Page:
Tuesday, November 04, 2008

Election day is finally here - thank goodness! The local ads in KY have been pretty nasty and are on TV constantly - I will not miss them. However, I have a sneaking suspicion they will be replaced by Holiday style ads. One of the GPS brands already has theirs out. Even I, the Christmas music aficionado, can get too much of a good thing! Our voting location is less than 5 minutes away so I will head out mid morning and hope I miss the large early morning crowds.

The NC School Library Media Association Conference in Winston-Salem was wonderful. I had more energy than I have had in months so doing my booktalking presentation was so much fun. I booktalked Titles that Make you Tremble from the themes of Historical Scares, Futuristic Frights, and the Monsters Among Us. I am always fired up to do lots of reading and booktalking every time I do a presentation, but time hasn't allowed me to do much reading.

However, I have to share a tear-jerker. I was getting a pedicure and was quietly hiccup sobbing as I finished a Sept. 2008 Farrar, Straus & Giroux YA novel - Forever Changes by Brendan Halpin.http://search.barnesandnoble.com/Forever-Changes/Brendan-Halpin/e/9780374324360/?itm=1 If I had known how much it was going to affect me I would have waited until I got home to read the last couple of chapters. What a sometimes blunt, but beautiful, insider's view of how a feisty teen deals with cystic fibrosis. Brianna wants to live her life to the fullest, but she doesn't shy away from sharing that she is scared silly by the thought of dying - of dying before she does the things she wants to. Brilliant in math, Brianna views the world, and herself, from a mathematical perspective. She develops a relationship with her math teacher, who also understands the fear of death, and tells her - "So, though I, or you for that matter, or any of us, may be, as collection of atoms, practically indistinguishable from zero, this does not necessarily mean we are insignificant. Indeed, it may be that, like the infinitesimals in our discipline here, we are crucially important." Further adding the mathematical reality we may well be - "Though I am but one, I contain the infinite. While you couldn't, of course, do this in practice, in theory it is possible to divide me into the infinite number of points I occupy, rather than by the finite, but ever-increasing number of atoms that make up my body. Thus my hope is, in death, I shall not cease to be, I shall just become more fully what I already am; one, and infinite." Even typing this I get a lump in my throat, but smile as I think of how my son Mic would have loved to converse with the very self deprecating Mr. Eccles about math and the never ending possibilities of us. He also would have loved to sit for hours and talk with Brianna - they would have been great friends. However, Brianna does acquire a really cool, but nerdy, guy friend who becomes a part of her, prior to Adam only-girls, inner circle of friends. I wish every teenage girl could see the incredible men many of those nerdy guys in school will become. I am looking at a copy of Halpin's How Do Ya Like Me Now http://search.barnesandnoble.com/How-Ya-Like-Me-Now/Brendan-Halpin/e/9780374334956/?itm=2 which tackles the realities of being one of two white teens in a multiracial urban school in Boston. It is on my book shelf, but is going to be moved to my "gotta read" pile. Halprin has just moved to my YA authors to watch list.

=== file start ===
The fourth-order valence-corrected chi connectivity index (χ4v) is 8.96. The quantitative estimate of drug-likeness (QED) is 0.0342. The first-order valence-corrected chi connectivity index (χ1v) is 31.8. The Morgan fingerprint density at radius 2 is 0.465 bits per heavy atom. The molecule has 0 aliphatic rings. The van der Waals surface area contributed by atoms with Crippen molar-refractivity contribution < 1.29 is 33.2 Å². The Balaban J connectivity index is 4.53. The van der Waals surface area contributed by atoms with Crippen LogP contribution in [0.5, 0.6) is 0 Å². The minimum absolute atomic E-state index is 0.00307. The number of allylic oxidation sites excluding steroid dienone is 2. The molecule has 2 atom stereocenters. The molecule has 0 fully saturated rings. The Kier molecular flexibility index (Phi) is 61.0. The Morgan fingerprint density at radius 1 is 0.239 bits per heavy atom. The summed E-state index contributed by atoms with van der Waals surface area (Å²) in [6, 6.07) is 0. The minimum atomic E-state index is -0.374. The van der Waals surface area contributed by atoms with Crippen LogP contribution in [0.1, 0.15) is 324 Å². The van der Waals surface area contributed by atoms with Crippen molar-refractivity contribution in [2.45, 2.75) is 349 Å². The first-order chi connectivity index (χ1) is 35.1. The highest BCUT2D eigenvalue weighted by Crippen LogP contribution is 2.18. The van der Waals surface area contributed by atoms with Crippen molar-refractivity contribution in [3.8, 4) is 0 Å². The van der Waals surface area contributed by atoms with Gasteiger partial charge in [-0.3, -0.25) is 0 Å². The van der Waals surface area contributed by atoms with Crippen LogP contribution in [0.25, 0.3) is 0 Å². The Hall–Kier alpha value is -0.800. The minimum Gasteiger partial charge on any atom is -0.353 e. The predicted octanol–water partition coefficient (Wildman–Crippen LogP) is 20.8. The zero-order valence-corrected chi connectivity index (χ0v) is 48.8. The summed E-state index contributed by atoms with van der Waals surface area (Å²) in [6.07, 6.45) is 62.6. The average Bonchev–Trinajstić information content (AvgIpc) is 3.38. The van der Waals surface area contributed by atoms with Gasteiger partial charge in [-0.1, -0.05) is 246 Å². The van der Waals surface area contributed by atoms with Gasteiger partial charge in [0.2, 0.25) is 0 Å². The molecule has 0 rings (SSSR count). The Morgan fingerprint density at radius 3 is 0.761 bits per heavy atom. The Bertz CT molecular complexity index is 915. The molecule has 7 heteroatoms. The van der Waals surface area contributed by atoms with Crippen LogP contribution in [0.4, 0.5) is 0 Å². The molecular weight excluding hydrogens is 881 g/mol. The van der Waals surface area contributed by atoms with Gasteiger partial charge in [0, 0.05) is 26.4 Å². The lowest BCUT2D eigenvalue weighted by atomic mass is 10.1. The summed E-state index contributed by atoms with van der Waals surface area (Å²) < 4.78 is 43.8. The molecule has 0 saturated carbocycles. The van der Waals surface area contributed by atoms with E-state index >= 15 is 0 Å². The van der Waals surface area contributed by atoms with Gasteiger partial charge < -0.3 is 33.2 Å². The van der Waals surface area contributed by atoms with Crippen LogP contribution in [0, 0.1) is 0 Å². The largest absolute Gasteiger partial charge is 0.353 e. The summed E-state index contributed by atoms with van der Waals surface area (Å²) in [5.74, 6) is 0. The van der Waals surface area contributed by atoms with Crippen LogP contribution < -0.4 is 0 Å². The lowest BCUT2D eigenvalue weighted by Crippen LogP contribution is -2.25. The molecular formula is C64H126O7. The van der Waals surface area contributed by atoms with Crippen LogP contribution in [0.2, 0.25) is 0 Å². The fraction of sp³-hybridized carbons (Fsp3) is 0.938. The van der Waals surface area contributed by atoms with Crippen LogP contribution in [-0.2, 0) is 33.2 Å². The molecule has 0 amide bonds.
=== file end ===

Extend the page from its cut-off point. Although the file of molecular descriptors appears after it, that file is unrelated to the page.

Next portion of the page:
Since the YA novel I address has a mathematical theme, I thought I'd talk about a Holiday House NF book that came out in the summer - David A. Adler's Fun with Roman Numerals. http://search.barnesandnoble.com/Fun-with-Roman-Numerals/David-A-Adler/e/9780823420605/?itm=1. Most of you know Adler is a prolific writer of elementary level NF about a variety of subjects, including his myriad primary level biographies. What delighted me the most about this math book are the bold illustrations by Edward Miller III. Of course - he has a Roman numeral in his name, but Edward Miller, the 3rd looks kinda funny! No wonder we use the Roman numerals for the generational carrying down of a paternal name. I love the examples of how a Roman numeral is created - I need this when trying to figure out the copyright date of older books! He even teaches kids how to add with Roman numerals. Not something they will be doing often in real life, but what fun! My favorite pages - the last double page spread shows real life use of Roman numerals - clocks, chapter heads, and of course the Super Bowl! Go Texans! (Definitely a pipedream about my favorite team going to the Super Bowl any time soon!) This is a gotta have book for any elementary level collection, and for personal collections like mine where I just might need it to look up a date. :-)